For 25 years, John DiFede has been helping athletes rehabilitate their injuries and teaching them how to increase their speed and strength. The athletes can be quite young or in their prime and he also has clients who are not athletes.
“My day starts at 5:30 a.m.,” DiFede says. “During the school year, some of the kids will come in early for training or therapy. Later in the day at about 3:30 the kids come in after school lets out. I get a steady flow. My entire afternoon is dedicated to high school athletes.”
DiFede works out of Thump Gym, 8100 SW 81 Drive in the Kings Creek Shopping Center, and helps young athletes develop their flexibility, strength and speed. He likes to begin their training as young as possible.
“I have clients that I started with when they were five and seven years old and now they are eight and 10,” he says. “You see huge improvement in the footwork. It’s very empowering to see progress at a young age.”
While his program uses weights for the teens and adults, the younger children do different type of exercises.
“Instead of weights, there are body weight exercises we’ll do,” he says. “Core exercises, balance work, agility work.”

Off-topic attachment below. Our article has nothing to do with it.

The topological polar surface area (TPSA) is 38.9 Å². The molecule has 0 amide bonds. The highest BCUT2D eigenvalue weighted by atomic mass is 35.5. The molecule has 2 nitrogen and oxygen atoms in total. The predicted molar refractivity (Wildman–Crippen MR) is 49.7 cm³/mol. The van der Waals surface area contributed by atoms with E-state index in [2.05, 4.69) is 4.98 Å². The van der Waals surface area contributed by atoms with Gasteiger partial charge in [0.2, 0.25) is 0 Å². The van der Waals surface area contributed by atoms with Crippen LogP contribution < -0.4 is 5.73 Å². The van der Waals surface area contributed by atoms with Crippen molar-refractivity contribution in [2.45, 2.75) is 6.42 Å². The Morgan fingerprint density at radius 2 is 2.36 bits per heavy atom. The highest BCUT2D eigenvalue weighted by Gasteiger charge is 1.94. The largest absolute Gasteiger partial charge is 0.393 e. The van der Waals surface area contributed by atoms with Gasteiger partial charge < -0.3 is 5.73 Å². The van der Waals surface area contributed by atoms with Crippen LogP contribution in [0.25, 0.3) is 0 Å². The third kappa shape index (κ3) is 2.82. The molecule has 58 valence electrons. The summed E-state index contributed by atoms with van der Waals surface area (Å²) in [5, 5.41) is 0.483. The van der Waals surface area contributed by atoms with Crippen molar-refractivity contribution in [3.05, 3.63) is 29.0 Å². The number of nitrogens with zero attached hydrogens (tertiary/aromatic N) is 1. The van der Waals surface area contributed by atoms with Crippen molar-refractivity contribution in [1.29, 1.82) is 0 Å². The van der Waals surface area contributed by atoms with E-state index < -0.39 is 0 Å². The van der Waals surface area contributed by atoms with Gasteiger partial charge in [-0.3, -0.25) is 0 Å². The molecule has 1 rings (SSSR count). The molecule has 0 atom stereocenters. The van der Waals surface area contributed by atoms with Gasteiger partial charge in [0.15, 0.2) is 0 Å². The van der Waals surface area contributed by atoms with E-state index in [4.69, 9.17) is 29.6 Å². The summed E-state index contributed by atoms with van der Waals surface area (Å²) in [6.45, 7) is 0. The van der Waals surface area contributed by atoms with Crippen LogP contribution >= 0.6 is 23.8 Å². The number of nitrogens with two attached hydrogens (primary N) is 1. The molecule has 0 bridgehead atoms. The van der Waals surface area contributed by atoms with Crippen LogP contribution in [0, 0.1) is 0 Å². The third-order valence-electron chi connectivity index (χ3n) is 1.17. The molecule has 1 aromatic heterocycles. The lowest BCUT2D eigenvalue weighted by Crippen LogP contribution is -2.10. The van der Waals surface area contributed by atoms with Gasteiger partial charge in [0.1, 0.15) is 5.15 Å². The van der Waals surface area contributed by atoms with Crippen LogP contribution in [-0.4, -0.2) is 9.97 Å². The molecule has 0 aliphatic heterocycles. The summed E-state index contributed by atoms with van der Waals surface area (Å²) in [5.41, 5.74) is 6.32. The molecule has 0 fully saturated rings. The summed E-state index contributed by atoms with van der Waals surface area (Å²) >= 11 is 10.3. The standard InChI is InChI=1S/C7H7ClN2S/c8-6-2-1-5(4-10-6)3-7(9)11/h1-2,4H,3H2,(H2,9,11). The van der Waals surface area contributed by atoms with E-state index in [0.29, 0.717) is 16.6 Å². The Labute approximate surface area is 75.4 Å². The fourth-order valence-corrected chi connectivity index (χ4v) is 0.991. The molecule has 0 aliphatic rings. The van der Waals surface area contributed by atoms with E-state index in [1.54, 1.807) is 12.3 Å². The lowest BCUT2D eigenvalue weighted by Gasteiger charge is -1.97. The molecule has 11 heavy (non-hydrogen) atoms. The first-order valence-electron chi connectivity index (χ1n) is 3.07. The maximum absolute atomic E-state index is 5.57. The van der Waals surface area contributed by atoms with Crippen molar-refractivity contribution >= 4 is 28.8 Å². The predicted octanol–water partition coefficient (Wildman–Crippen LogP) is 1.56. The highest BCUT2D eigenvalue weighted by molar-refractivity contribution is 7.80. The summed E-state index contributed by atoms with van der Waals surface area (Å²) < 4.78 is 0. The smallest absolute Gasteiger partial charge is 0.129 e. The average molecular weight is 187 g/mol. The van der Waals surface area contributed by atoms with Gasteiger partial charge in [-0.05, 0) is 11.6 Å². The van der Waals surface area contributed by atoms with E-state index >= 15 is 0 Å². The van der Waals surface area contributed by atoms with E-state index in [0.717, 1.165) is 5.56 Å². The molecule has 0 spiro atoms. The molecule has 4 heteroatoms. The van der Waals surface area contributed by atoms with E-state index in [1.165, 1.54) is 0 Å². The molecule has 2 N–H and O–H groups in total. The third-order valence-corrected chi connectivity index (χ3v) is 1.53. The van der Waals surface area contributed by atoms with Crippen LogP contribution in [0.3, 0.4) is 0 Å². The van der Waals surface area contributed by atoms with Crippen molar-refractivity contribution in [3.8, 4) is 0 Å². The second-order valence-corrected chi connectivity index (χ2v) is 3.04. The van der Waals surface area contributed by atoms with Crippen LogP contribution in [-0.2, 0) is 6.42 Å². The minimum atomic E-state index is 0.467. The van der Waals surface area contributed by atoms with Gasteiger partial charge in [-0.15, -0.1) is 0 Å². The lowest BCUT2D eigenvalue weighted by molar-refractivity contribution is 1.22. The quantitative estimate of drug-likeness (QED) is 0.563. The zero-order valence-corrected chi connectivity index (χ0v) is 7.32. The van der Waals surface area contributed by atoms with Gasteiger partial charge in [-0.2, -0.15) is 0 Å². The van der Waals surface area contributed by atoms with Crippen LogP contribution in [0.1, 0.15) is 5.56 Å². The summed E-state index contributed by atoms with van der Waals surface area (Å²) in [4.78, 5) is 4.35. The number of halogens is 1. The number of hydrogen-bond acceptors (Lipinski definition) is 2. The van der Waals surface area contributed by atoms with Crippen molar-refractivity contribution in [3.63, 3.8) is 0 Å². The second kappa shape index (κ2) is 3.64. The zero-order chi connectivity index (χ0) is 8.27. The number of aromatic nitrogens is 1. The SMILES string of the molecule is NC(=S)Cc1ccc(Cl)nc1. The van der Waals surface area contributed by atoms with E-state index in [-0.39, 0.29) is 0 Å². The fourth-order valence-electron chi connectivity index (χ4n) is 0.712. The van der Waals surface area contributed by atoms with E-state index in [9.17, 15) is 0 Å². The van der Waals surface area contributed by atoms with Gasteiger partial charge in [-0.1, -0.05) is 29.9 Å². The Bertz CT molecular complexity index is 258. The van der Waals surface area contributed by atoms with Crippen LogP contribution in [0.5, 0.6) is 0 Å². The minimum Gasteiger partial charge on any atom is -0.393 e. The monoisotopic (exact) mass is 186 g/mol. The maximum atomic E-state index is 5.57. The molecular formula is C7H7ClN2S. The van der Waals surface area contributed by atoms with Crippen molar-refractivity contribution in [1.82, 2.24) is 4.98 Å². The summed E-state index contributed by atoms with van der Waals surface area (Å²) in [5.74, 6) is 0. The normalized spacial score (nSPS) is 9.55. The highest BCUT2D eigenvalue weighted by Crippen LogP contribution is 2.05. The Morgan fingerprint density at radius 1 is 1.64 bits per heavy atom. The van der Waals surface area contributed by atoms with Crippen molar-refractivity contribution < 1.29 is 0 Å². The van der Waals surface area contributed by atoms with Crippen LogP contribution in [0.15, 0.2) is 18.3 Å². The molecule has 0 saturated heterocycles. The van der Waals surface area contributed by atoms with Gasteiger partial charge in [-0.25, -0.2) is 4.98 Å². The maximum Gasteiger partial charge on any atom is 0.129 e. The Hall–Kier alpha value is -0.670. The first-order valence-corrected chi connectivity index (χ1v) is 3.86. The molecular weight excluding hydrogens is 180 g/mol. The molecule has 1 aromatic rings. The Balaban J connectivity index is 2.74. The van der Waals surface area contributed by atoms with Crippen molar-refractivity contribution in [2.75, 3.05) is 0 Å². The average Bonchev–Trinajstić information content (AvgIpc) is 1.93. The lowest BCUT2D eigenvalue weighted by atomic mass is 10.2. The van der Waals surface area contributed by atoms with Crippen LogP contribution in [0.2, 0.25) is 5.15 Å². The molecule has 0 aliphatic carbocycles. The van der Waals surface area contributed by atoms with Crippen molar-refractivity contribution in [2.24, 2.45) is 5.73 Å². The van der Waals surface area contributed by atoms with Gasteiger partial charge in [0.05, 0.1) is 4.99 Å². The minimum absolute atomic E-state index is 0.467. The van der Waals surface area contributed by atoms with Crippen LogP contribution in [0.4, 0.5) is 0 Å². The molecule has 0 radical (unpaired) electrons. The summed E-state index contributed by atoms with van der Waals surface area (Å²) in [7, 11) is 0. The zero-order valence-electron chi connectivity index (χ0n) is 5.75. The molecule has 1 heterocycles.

Proper run mechanics are taught. That includes change of direction, stopping and starting safely.
“There are athletes that do it naturally, but you can tweak that,” DiFede says. “There are some that have good straight line speed, but have difficulty changing direction with speed. Others have good directional speed, but have trouble with straight line speed.”
DiFede can even help kids who are not natural athletes improve their skills.
“There are children who are not going to be as athletic as others. With the proper training at a young age, instead of waiting until they are in their teens, it happens,” he says. “It’s a movement pattern they adopt. There will be increases in performance and speed and a decrease in injury.”
DiFede gives small group lessons or private lessons.
“I don’t like large groups because it really gets diluted,” he says. “There’s private, semi-private and three or four; but no larger than three or four.”
The exception to the rule is when he is hired to work with a team.
DiFede studied premed at Florida International University and spent two years in podiatry school at Barry University. His rehab therapy proved beneficial over the eight years he worked at the University of Miami. He still works with former UM player and Giants safety Antrel Rolle.
“It’s fast track,” DiFede says. “If there is nothing structural, this type of therapy can help a person recover quicker. If it’s just muscle involved, this is great for fast tracking the athlete, realigning the whole system.”
He is a massage therapist and has certification from the National Academy of Sports Medicine Performance Enhancement Specialist. He is also a USAW Sports Performance Coach and is certified by the National Council on Strength and Fitness. His clients range from attorneys to professional athletes, including Miami Heat Coach Erik Spoelstra.
For more information, call 305-323-0816 or go to www.thumpfightgym.com.